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Eat Behav. 2003 Jan;3(4):307-23.

Examining gender, racial, and age differences in weight concern among third, fifth, eighth, and eleventh graders.

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  • 1Health Promotion Program, College of Education, Coastal Carolina University, PO Box 261954, Conway, SC 29528, USA. thompson@coastal.edu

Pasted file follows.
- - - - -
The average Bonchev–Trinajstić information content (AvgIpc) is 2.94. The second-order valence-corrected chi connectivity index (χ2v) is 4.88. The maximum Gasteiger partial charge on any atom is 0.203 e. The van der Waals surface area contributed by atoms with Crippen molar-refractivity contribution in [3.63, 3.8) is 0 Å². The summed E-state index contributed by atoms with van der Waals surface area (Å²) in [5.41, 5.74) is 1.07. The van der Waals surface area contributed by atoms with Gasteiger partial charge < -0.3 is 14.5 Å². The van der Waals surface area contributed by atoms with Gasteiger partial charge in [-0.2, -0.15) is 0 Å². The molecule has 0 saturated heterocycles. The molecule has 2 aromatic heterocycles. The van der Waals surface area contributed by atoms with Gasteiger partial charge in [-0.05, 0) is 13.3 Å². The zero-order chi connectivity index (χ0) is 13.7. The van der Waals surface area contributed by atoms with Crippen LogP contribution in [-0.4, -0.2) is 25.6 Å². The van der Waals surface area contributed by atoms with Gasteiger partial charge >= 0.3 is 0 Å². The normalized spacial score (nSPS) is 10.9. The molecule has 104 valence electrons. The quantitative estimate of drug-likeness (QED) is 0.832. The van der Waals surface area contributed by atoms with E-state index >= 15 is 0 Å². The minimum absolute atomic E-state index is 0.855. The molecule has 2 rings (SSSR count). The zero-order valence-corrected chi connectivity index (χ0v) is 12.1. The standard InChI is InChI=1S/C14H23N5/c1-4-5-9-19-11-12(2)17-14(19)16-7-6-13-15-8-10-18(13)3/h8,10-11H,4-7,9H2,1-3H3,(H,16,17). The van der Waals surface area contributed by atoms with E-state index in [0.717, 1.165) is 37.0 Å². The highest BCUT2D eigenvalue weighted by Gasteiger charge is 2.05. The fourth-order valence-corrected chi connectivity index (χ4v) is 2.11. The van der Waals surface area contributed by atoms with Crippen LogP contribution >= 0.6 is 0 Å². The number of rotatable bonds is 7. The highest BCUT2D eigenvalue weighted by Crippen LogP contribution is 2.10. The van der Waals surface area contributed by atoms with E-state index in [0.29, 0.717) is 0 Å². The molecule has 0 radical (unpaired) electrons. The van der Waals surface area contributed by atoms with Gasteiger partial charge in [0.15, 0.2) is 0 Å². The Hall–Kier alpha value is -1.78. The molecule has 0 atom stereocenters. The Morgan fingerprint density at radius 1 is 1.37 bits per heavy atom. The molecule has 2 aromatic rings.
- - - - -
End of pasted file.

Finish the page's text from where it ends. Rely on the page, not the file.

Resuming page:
Weight management and concern, body weight beliefs, and perceptions of friend's and family's weight concerns were examined in this study by race, grade, and gender. A stratified random sample was used to select schools within nine districts in South Carolina and an anonymous self-report paper-pencil questionnaire was completed by the students. The final sample included 3151 African American (42.3%) and White (57.7%) children (51.7% female) in the third (n=599), fifth (n=686), eighth (n=1168), and eleventh (n=698) grades. White girls were more likely to report being overweight (P=.0042), having higher personal weight concerns (P<.0001), and perceiving higher friend (P<.0001) and family weight concerns (P<.0001) than the African American girls. Using multiple regression, 29.8% of the variance in the children's personal weight concern scores was explained by perceptions of family's weight concerns (R(2)=.1659), gender (R(2)=.0762), perceptions of friend's weight concerns (R(2)=.0392), grade (R(2)=.0094), a Race x Gender interaction (R(2)=.0042), and race (R(2)=.003). Most of the children, particularly the white girls, have personal weight concerns and dieting practices which place them at risk for possible health problems. These results support the need for nutrition interventions and education in early childhood. Programs to prevent obesity and eating disorders should be tailored for differences by gender, grade, and race.

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